The National Endowment for Science, Technology and the Arts (Nesta) has discovered this week that innovative high-tech start-ups on which the UK depends for half its jobs are not receiving a satisfactory amount of external investment.
The research has uncovered a 40 per cent decline in venture capital activity in the past two years. The statistics also show that 2009 was a record low, with only £677m worth of investments raised compared to £930m in 2008.
Nesta stated, "The number of exits has fallen by 40 per cent and fundraising dropped by over 50 per cent, both in terms of the number of funds raising new capital and total amounts raised."
Nesta has commented that both the recession and the banking crisis contributed to limiting capital. "Current fundraising is considerably lower than levels seen after the dotcom crash and consequently the lowest level seen in the past decade," a spokesperson commented.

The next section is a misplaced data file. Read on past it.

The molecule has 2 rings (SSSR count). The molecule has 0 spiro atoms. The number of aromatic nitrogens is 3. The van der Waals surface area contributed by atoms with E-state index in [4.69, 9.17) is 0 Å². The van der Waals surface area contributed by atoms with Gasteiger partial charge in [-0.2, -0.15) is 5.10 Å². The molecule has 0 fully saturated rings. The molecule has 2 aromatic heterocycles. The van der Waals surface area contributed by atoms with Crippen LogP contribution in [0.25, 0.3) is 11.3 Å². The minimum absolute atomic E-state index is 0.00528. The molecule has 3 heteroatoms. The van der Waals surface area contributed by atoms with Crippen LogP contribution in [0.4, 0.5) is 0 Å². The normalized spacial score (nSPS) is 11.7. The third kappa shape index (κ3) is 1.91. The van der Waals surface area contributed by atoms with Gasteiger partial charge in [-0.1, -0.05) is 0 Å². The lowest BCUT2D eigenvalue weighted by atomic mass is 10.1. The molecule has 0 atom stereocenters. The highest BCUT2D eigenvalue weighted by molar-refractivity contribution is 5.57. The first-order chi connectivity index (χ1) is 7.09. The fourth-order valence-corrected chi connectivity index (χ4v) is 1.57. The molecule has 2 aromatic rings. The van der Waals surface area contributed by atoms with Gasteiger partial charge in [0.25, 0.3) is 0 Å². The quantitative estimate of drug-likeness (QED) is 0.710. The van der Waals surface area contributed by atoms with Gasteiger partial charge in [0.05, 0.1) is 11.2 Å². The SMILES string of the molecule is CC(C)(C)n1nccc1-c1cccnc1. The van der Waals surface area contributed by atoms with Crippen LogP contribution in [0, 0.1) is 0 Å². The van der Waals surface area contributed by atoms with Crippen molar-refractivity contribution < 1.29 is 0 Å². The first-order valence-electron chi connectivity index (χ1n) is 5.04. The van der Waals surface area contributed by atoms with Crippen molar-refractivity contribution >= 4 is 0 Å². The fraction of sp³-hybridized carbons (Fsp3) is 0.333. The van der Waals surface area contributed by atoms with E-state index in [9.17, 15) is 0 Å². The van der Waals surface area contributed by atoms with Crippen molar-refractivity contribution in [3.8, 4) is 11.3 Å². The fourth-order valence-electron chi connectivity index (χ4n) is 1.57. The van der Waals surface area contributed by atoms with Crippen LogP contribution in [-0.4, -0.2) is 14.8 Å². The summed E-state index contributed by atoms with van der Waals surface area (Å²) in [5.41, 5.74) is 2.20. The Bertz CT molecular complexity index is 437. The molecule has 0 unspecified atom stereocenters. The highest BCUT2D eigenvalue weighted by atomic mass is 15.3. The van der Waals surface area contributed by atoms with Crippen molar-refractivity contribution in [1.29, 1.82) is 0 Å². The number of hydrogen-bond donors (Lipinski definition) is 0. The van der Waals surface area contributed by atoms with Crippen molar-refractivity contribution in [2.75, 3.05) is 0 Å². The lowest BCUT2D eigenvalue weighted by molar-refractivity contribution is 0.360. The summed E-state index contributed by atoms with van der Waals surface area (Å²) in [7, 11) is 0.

Despite this, Nesta have said that funds that did manage to cash out did so with good returns, as well as predicting that many investments made between 2004 and 2007 in new companies should bear fruit soon.
Mike Lynch, Nesta's investment fund chairman says that high growth technology start-ups are critical to the UK's recovery.
He argues:"These businesses depend on venture capital for pre-revenue finance. Our ambition to rebalance the economy must take into account the difficulties of early-stage investment."
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